Personal Submersibles Provide a Groundbreaking Avenue for Ecological Research in the Waters of Antarctica
Underwater biological surveys have been conducted around the Antarctic continent for numerous decades, leading to a relatively comprehensive understanding of species inhabiting shallow waters (<50 m).
However, exploration below the 50 m mark has been limited due to challenges in access, financial constraints, and the scarcity of operational platforms capable of reaching such depths.
In this study, we showcase the viability of personal submersibles, increasingly utilized within the expedition cruise industry, as valuable tools for advancing biological research in polar regions.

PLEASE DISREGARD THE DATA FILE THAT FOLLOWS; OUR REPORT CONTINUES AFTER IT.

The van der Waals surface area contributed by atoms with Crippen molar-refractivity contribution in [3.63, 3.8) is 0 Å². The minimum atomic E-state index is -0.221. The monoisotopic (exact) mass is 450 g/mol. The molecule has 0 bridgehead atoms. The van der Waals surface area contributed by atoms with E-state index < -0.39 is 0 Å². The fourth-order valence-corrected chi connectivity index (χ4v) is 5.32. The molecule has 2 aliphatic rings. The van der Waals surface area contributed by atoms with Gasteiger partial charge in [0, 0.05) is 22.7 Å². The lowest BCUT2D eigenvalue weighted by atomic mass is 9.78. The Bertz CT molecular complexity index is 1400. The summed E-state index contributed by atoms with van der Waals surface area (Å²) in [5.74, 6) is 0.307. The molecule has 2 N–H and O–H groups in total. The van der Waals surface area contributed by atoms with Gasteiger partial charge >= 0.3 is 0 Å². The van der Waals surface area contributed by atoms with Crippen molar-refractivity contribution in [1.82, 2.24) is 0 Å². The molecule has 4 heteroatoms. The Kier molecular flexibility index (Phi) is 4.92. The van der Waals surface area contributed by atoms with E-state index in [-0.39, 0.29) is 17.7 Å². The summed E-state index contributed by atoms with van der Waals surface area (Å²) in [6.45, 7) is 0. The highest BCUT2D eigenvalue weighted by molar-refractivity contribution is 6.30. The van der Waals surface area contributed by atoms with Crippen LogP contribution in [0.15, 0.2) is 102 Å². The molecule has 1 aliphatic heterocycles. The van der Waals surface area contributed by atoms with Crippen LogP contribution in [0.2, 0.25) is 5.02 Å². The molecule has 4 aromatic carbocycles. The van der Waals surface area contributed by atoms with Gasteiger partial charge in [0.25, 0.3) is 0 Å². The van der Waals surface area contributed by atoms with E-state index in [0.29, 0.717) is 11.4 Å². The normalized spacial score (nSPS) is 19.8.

Our investigation includes direct observations of the infrequently encountered scyphozoan species, Stygiomedusa gigantea, at depths ranging from 80 to 280 m in the coastal waters of the Antarctic Peninsula.
This instance exemplifies the potential that personal submersibles offer the scientific community.
Furthermore, we outline potential avenues for future research, demonstrating the capacity of these platforms to drive scientific exploration forward.